So how does one go about making high-quality decisions despite these challenges? Annie introduces us to the idea of treating decisions as bets as a mechanism to find learning opportunities in uncertain environments. It's easy to see why a poker game is clearly a bet. It's also often easy for folks to understand how investing in the stock market is a bet. But it turns out any decision which has an uncertain outcome is a bet, regardless of whether it's financial in nature. When we make a decision, we are betting whatever we value (happiness, success, satisfaction, money, time, reputation, etc) on one of a set of possible and uncertain futures.

Annie goes on to introduce us to the ideal learning loop. Having experiences and becoming an expert are two different things and in Annie's view, the only way to become an expert is by fine-tuning your learning loop. Annie encourages us to think about every decision we make as an explicit bet we are making based on our beliefs and then to post-mortem those decisions after the outcome is known to determine what part was luck and what part should be captured as new skills. By doing this explicitly with every decision, we maximize our learning and increase the chances of making high-quality decisions. It's critical to internalize that our beliefs are ultimately what drive what bets we make. So that way you realize that part of the skill in decision making comes from learning to be a better belief calibrator, using experience and information to more objectively update our beliefs to more accurately represent the world. To fight self-serving bias and motivated reasoning, we need to substitute the routine of truth-seeking into our learning loop instead of the more typical instinct to seek credit and avoid blame. Annie suggests decision groups as one critical tactic for ensuring you adhere to this process. Decision groups can help make the beliefs that are driving your decision more explicit to all members of the group. They can also help when post-morteming a decision, as long as you encourage diverse opinions to be shared and avoid groupthink.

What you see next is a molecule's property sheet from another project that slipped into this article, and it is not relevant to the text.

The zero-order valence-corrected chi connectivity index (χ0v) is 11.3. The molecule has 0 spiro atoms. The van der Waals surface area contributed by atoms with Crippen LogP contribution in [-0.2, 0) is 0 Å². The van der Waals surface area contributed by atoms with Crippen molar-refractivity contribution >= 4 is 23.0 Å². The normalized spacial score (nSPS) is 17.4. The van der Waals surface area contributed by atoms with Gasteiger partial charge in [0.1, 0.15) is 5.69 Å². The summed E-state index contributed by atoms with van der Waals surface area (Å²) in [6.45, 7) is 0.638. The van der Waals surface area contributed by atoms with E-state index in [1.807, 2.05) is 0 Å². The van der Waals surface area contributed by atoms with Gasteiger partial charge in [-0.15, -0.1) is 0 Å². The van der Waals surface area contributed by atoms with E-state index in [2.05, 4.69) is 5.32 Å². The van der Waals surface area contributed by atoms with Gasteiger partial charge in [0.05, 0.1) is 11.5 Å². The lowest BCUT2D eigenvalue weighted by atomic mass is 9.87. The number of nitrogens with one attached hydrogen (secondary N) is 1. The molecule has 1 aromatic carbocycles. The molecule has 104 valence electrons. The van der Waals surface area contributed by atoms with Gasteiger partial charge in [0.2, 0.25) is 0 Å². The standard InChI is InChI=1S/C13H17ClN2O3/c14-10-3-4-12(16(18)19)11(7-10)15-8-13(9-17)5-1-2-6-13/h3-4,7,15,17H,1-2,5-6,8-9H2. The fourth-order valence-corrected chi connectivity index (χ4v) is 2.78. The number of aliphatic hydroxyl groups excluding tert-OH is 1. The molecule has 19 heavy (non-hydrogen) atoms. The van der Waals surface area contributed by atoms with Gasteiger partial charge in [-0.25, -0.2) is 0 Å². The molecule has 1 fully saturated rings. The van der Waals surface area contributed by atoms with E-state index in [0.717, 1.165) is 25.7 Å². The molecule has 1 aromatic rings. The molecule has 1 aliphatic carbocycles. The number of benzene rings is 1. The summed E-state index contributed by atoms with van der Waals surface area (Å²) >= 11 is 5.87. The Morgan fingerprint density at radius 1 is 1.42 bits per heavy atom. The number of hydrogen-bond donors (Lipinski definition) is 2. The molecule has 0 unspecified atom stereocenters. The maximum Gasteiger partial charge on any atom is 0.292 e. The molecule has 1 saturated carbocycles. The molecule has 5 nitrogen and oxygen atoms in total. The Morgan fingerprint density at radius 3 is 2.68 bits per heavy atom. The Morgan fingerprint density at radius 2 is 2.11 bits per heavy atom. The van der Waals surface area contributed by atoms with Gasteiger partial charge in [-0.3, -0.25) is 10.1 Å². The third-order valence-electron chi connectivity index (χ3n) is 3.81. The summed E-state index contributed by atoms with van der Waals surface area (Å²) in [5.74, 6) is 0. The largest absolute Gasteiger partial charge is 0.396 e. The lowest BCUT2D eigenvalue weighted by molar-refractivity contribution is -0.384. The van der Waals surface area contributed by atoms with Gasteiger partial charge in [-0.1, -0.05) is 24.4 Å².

Annie's work helped me appreciate all the cognitive biases that can easily result in poor decision making and her framework of treating decisions as bets and leveraging an ideal learning loop routine for every decision provided a path to reducing those biases and fine-tuning my decision-making process. If you are interested in getting serious about the quality of your decision-making, I would encourage you to also check out Thinking in Bets by Annie Duke.